Kaniehtiio Horn started taking acting lessons when she was just 16 years old. For most of her childhood in Kahnawàke Mohawk Territory, just outside of Montreal, she knew she wanted to be an actor, but, in hindsight, she says, she probably started her formal education a bit too early. She was dealing with her own personal issues, as well as a bit of culture shock, and whenever her mother came to pick her up after class during her first year, Horn would say “I don’t know if I belong here.” But her mom had foresight: She suggested that maybe the aspiring actor should finish the semester before deciding to leave. That way, if she ever wanted to return, it would be easier. Around the same time, Horn and her father went to Ottawa to watch a one-woman show at the National Arts Centre, which kicked Horn’s competitive side into high gear. During the intermission, she turned to her dad and said: “I could do this better than her. I’m not going to quit.” So she didn’t. For over a decade now, Horn has been racking up credits, including fan-favourite character Tanis on Canadian comedy Letterkenny, the enigmatic Deer Lady on critically acclaimed series Reservation Dogs and, most recently, scene-stealing antagonist Feather Day on Rutherford Falls, one of the first American shows (along with Reservation Dogs) with a largely Indigenous cast and writers room. Sadly cancelled this past September, it was co-created by actor Ed Helms (The Office), writer/producer Michael Schur (The Good Place) and Navajo showrunner Sierra Teller Ornelas. Oh, and her latest thriller, Alice, Darling (starring Anna Kendrick), just premiered at TIFF—nbd.


View this post on Instagram


A post shared by kaniehtiio (@kaniehtiio)

Perfect timing

I always wanted to do comedy—it’s why I started acting. It’s fun and challenging. I wanted to be a part of Rutherford Falls because it was groundbreaking and exciting. They did the first season while I was pregnant, so I didn’t get to audition. But I feel almost grateful that that happened, because I got to join the second season and be Feather Day. That character felt like the perfect fit for me, and I wanted to show that I could bring something different and unique to what was already an amazing cast and crew.”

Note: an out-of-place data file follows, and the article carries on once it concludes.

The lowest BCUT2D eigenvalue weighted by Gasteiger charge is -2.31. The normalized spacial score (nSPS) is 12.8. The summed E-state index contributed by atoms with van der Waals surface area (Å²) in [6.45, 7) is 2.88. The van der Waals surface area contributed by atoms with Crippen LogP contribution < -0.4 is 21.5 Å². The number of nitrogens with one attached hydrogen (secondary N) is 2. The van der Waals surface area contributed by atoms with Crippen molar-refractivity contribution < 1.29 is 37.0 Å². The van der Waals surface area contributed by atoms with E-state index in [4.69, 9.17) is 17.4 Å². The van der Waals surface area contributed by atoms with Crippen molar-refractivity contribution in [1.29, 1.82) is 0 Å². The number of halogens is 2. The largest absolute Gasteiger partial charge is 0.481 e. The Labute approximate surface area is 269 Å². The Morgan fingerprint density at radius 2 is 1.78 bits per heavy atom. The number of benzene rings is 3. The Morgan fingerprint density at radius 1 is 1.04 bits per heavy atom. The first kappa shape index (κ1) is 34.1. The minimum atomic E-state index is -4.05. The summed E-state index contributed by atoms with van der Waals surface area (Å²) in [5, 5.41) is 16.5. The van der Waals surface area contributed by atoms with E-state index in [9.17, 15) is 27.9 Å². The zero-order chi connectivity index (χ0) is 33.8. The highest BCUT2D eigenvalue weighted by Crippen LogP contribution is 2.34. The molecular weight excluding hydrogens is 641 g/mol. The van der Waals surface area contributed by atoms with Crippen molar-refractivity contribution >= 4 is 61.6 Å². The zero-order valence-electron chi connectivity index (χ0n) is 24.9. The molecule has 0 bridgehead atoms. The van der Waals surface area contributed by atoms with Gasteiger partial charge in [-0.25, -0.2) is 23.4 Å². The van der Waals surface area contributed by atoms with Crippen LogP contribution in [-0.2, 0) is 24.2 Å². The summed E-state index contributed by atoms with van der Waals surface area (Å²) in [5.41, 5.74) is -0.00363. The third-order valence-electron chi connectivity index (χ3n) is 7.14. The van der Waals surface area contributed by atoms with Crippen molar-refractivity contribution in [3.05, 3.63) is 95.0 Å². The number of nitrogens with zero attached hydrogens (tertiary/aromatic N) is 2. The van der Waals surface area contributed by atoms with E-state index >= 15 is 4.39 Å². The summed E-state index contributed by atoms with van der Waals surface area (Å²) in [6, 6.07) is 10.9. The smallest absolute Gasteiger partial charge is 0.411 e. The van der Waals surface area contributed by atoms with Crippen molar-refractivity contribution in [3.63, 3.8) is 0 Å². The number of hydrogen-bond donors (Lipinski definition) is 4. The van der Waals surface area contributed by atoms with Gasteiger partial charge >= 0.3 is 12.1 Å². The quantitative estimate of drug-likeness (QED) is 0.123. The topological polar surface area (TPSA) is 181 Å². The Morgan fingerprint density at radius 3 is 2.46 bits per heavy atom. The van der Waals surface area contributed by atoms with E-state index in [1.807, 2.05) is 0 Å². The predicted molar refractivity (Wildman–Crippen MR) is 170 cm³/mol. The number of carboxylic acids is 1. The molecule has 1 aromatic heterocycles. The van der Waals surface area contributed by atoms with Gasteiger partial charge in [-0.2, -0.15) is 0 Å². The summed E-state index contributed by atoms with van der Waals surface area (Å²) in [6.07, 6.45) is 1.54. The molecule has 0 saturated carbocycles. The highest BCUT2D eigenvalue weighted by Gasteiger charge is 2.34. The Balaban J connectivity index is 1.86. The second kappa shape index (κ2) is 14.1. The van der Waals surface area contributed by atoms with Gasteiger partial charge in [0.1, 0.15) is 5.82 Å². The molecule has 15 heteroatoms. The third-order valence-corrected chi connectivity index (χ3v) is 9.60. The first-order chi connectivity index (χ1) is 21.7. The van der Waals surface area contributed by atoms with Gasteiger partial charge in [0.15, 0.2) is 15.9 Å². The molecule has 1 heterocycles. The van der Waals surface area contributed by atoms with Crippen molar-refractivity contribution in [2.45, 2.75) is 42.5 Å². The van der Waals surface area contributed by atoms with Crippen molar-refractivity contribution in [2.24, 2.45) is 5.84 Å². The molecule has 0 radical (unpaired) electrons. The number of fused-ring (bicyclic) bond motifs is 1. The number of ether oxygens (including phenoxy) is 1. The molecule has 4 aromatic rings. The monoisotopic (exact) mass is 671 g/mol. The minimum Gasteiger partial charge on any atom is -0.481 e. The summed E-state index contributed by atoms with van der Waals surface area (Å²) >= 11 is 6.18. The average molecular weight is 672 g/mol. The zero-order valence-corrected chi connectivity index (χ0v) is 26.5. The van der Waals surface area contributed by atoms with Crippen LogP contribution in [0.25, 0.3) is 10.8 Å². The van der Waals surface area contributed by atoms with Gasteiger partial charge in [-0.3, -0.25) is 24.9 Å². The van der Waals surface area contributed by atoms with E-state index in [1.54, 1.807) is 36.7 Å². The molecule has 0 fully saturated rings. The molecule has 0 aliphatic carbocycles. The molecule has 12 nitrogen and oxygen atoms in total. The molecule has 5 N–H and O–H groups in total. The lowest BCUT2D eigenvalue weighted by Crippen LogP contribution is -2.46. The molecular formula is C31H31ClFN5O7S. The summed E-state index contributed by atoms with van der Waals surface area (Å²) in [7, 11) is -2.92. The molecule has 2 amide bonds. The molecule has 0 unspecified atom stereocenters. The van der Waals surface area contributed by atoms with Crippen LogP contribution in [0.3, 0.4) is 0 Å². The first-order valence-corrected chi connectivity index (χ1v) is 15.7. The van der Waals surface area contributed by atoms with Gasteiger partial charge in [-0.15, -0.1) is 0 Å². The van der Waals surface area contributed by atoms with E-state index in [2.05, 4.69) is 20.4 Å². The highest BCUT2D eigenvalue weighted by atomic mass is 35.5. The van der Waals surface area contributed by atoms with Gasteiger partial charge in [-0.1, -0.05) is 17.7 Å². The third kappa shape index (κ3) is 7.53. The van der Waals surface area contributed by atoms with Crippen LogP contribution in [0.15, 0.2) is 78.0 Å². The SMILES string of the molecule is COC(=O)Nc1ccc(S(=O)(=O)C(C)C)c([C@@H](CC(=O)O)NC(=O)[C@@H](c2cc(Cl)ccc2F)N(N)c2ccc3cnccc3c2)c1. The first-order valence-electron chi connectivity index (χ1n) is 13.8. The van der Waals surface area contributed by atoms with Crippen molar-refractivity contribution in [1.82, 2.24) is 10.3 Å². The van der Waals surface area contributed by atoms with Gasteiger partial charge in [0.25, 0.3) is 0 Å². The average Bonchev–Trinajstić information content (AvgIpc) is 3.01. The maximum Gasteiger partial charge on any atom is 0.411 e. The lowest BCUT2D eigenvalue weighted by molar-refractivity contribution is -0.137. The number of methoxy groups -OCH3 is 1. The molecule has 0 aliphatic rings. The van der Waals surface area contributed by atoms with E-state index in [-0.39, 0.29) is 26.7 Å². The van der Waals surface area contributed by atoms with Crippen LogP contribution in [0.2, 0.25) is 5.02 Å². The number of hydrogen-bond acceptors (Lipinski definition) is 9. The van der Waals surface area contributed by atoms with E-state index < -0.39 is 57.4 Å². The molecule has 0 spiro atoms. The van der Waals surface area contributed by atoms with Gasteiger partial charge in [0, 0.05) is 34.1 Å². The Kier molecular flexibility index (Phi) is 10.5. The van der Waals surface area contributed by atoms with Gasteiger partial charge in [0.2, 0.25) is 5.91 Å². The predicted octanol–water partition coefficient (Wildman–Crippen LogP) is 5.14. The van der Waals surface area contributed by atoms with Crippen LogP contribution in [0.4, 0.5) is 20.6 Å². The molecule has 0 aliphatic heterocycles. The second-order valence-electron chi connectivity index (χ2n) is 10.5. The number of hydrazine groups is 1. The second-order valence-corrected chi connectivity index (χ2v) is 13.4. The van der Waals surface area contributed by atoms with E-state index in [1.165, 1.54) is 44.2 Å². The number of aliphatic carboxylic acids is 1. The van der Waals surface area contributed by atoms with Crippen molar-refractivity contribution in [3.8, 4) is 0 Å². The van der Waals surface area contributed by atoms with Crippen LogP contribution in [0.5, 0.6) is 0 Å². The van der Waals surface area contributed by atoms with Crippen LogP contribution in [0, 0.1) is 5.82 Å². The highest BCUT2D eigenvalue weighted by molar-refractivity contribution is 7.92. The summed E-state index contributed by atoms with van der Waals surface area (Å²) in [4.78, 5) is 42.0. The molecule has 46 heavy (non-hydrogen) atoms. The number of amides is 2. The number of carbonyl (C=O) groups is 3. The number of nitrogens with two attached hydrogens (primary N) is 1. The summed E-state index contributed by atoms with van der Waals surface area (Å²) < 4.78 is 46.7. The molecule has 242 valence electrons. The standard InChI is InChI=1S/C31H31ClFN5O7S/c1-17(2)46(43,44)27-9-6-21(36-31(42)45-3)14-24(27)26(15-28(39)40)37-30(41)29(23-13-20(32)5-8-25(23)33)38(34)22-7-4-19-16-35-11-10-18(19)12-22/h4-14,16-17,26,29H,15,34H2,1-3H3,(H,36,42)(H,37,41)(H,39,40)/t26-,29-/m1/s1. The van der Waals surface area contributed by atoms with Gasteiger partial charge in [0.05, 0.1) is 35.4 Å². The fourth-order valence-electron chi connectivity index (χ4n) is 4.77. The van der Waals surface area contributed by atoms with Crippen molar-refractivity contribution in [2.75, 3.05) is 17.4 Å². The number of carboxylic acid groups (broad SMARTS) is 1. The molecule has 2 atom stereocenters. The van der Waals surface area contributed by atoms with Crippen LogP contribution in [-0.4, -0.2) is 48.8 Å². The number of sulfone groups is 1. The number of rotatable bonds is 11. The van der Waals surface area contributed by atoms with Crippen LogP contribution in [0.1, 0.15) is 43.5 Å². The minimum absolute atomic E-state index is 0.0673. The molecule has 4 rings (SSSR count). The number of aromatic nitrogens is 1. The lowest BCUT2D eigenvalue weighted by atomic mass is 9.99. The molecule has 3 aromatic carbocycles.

Growing pains

“When I first started playing Tanis on Letterkenny, I was in a very angry place—dealing with a lot of my own things— and I brought that to the character. I’m not saying this was a bad thing, but it’s something I can only see now in hindsight. [Playing Tanis] was a way to get out of that dark place safely. One of my first jobs after lockdown was a new season of Letterkenny, and I remember doing a scene and realizing I didn’t have any of that anger anymore. It’s been a lot of fun growing with Tanis. I just love her. She’s the badass rez bitch I have inside of me—but never unleash—dialed up to 11, and she comes very easily to me now.”


View this post on Instagram


A post shared by kaniehtiio (@kaniehtiio)


“When I saw Ace Ventura: Pet Detective for the first time, I was in Grade 5, and I remember thinking it was hilarious. I didn’t get half the jokes, but it was more about Jim Carrey. That was [when I first] realized ‘Oh, this is a profession I can do.’ From that moment on, I wanted to [act]. I love making people laugh, and because I’m the youngest of six sisters, the way I got people to pay attention to me was by being silly or funny or doing Ace Ventura impressions. I’ve always felt really fortunate that I knew what I wanted to do at such a young age. Every choice I’ve made was because I had the goal of becoming an actor.”

All in the family

 “I come from a very driven family. When my sister [Waneek Horn-Miller] was a little kid, she told my mom that she wanted to go to the Olympics, and she did. One of my other sisters decided at a very young age that she wanted to be a doctor, and now she is one. We had super-supportive parents. My mom was always like, ‘Even if you want to be a dishwasher, you’re going to be the best dishwasher you can possibly be. No matter what you decide to do, just be the best you can be at it.’”

Up for anything

“I want to be known for is being an incredible actor. That’s the bottom line. I want people to think I’m really, really good. I want to be able to tell any story—as long as there’s meat to it or I’m making people laugh.”